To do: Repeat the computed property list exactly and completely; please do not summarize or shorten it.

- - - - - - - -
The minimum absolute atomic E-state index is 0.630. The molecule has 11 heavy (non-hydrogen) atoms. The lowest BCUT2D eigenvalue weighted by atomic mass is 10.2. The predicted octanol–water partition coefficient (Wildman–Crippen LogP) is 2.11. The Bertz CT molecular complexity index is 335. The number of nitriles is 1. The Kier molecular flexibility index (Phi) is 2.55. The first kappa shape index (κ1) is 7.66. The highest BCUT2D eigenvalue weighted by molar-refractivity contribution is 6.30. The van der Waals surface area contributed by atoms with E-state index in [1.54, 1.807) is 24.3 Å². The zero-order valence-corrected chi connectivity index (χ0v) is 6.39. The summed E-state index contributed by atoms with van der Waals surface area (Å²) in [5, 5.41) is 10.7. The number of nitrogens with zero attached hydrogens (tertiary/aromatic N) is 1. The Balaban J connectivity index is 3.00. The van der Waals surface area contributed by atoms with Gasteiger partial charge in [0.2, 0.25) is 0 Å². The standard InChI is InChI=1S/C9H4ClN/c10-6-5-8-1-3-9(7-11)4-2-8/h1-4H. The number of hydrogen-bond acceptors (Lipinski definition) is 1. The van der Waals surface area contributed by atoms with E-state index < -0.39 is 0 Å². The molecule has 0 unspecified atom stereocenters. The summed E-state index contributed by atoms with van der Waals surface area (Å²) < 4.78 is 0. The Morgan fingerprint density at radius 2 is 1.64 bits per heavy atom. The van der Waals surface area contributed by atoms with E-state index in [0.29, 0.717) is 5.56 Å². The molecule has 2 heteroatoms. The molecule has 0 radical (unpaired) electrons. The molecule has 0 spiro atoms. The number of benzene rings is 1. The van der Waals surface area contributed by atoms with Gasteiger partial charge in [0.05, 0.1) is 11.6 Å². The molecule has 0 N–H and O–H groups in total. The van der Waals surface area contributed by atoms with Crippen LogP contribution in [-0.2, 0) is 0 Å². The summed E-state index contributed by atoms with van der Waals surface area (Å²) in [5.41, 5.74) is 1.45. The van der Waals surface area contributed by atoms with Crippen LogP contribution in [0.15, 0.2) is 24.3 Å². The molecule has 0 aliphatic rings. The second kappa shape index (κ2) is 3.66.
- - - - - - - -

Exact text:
The minimum absolute atomic E-state index is 0.630. The molecule has 11 heavy (non-hydrogen) atoms. The lowest BCUT2D eigenvalue weighted by atomic mass is 10.2. The predicted octanol–water partition coefficient (Wildman–Crippen LogP) is 2.11. The Bertz CT molecular complexity index is 335. The number of nitriles is 1. The Kier molecular flexibility index (Phi) is 2.55. The first kappa shape index (κ1) is 7.66. The highest BCUT2D eigenvalue weighted by molar-refractivity contribution is 6.30. The van der Waals surface area contributed by atoms with E-state index in [1.54, 1.807) is 24.3 Å². The zero-order valence-corrected chi connectivity index (χ0v) is 6.39. The summed E-state index contributed by atoms with van der Waals surface area (Å²) in [5, 5.41) is 10.7. The number of nitrogens with zero attached hydrogens (tertiary/aromatic N) is 1. The Balaban J connectivity index is 3.00. The van der Waals surface area contributed by atoms with Gasteiger partial charge in [0.2, 0.25) is 0 Å². The standard InChI is InChI=1S/C9H4ClN/c10-6-5-8-1-3-9(7-11)4-2-8/h1-4H. The number of hydrogen-bond acceptors (Lipinski definition) is 1. The van der Waals surface area contributed by atoms with E-state index < -0.39 is 0 Å². The molecule has 0 unspecified atom stereocenters. The summed E-state index contributed by atoms with van der Waals surface area (Å²) < 4.78 is 0. The Morgan fingerprint density at radius 2 is 1.64 bits per heavy atom. The van der Waals surface area contributed by atoms with E-state index in [0.29, 0.717) is 5.56 Å². The molecule has 2 heteroatoms. The molecule has 0 radical (unpaired) electrons. The molecule has 0 spiro atoms. The number of benzene rings is 1. The van der Waals surface area contributed by atoms with Gasteiger partial charge in [0.05, 0.1) is 11.6 Å². The molecule has 0 N–H and O–H groups in total. The van der Waals surface area contributed by atoms with Crippen LogP contribution in [-0.2, 0) is 0 Å². The summed E-state index contributed by atoms with van der Waals surface area (Å²) in [5.41, 5.74) is 1.45. The van der Waals surface area contributed by atoms with Crippen LogP contribution in [0.15, 0.2) is 24.3 Å². The molecule has 0 aliphatic rings. The second kappa shape index (κ2) is 3.66.